And from the higher levels of consciousness, Purusa can look down
and view all of the ones below.
We have said that the goal is to perceive Ultimate Reality without any
of the veils or coverings that obscure It. So we begin with the individual
consciousness (Purusa ) and work to clear it in order to free it from the
bondage of attachments to worldly and only-relative reality.
The next stage of Asamprajnata samadhi is called Nirbija Samadhi.
This is pure, undifferentiated consciousness, a view of Reality unobstructed
by any seeds. It is the Consciousness of Purusa ItSelf clear
of any Citta or mindstuff. The Light of Consciousness illuminates itself.
However, the experience may be one of darkness and silence. This is
due to the subtleness of the vibrations at this level. When the vibrations
of light become too fine, they may appear as darkness. And when the
vibrations of sound become too fine, they may be perceived as silence.
Any further withdrawal must be into Cosmic Consciousness. So the seeker
is poised on the brink of the void and must take a leap of faith into the
next higher level of consciousness.
Nirbija samadhi is the last stage of Asamprajnata samadhi. This
level of samadhi differs from the previous ones in that no fresh samskaras
can be produced beause there is no seed. And the older ones are gradually
being dissolved by renunciation and partial contact with Purusa. So
this is the point at which one can pass out of the realm of Prakrti and attain
Enlightenment or Kaivalya.
Dharma Megha Samadhi
The result of the leap of faith into the unknown void is called “a cloud
of virtue.” There is nothing in the field of consciousness.
The individual is free, liberated from rebirth, karma and klesas. Even the
potential for them is destroyed. This is the final samadhi, full and
irreversible. Time, space, cause, effect and separate person
no longer exist. There is perfect discrimination, infinite knowledge and the
gunas are in a state of equilibrium, called gunatita, from which they may
be called forth by Purusa when needed. The
various vehicles of consciousness are in a state of quietude from which they
can also be called forth as needed. Purusa can either use the
various vehicles and gunas as It sees fit or can withdraw into Its own Form
at will. Only the present NOW exists. Kaivalya is attained and
Self-Realization is irreversible.
Kaivalya is complete liberation, you will recall. It is a state
of Self-realization in which Purusa gets established finally with the evolutionary
process completed. This is Cosmic Consciousness that functions without
limitations. It is absolute independence, oneness, unity and identification
with the Supreme Being.
In Kaivalya, one does not obtain Truth but becomes Truth. There is a paradoxical
simultaneity of Individuality and Oneness in Identity. Kaivalya
and Nirvana co-exist and are two sides of the same reality. Nirvana
means cessation of the forces that create separate individuality and its
consequences. Kaivalya means to become one without a second; i.e., unity.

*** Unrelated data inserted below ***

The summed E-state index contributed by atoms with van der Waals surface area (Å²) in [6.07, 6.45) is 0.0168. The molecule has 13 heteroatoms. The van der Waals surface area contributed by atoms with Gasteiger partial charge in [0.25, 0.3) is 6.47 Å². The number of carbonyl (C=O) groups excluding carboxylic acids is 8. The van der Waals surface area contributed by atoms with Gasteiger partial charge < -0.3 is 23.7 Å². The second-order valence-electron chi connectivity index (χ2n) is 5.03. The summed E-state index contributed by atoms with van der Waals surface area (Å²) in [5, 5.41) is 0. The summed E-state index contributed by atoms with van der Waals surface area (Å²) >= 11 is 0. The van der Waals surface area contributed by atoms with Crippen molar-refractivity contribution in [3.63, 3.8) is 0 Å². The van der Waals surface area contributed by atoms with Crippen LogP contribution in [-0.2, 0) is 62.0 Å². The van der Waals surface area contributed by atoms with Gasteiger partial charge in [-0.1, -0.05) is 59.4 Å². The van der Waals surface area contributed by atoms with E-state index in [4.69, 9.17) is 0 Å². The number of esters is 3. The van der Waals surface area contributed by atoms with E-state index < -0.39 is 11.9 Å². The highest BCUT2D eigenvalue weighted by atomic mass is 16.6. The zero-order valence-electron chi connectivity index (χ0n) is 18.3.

From time to time there has been a reference to the inner teacher or inner
guru. You may have experienced it as the “still small voice within.”
Sometimes it is called inner guidance. Yogis may call it Isvara.
I call it Spirit. It is one of the mnifestations of Purusa at
the highest level. The inner guru has two aspects: 1) Saguna Purusa
who teaches and liberates the individual and 2) Nirguna Purusa who makes
the individual self-identical with itself.
Saguna Purusa is the boundary between the relative and Absolute
worlds. It is Supreme Consciousness, the union of Purusa and Prakrti,
or of Shiva and Shakti, often called Sat-Cit-Ananda which means Eternal Existence,
Consciousness and Bliss. This is a dynamic equilibrium because Purusa
is still connected to the gunas, Prakrti and its cosmic forces.
Nirguna Purusa is beyond these qualities: a trans-empirical, unconditional,
indeterminate and subject-objectless consciousness which is a static state.
Make a diagram that shows your evolution in terms of these concepts and
indicate where you are in your journey.
Modes of Transformation
There are three methods of transformations that occur during this journey.
An account of them follows.
The main method employed in samadhi is called Viveka-Khyati. Viveka
means to discriminate the real from the unreal. Khyati means knowledge,
consciousness or awareness. What happens is that, by concentrating
on all the forms, ideas, intuitions, archetypes and instruments of the mind;
we gradually disentangle ourselves from the vehicles that are keeping us
a prisoner within ourselves. The vehicles are all the layers of mind,
ego and personality that surround our core of Divine Consciousness and obscure
our inner vision of Reality. So, one by one, we have to tease out and
discard all the obstacles to direct knowledge and perception. This
is the discrimination aspect. And, in the process, pure awareness transcends
even prajna or direct knowledge as well as direct perception.
Seven Stages of Awareness
Sutra number II-27 says, “The experiencer gains this knowledge in seven
stages, advancing toward the highest” (Prabhavananda & Isherwood, 1953,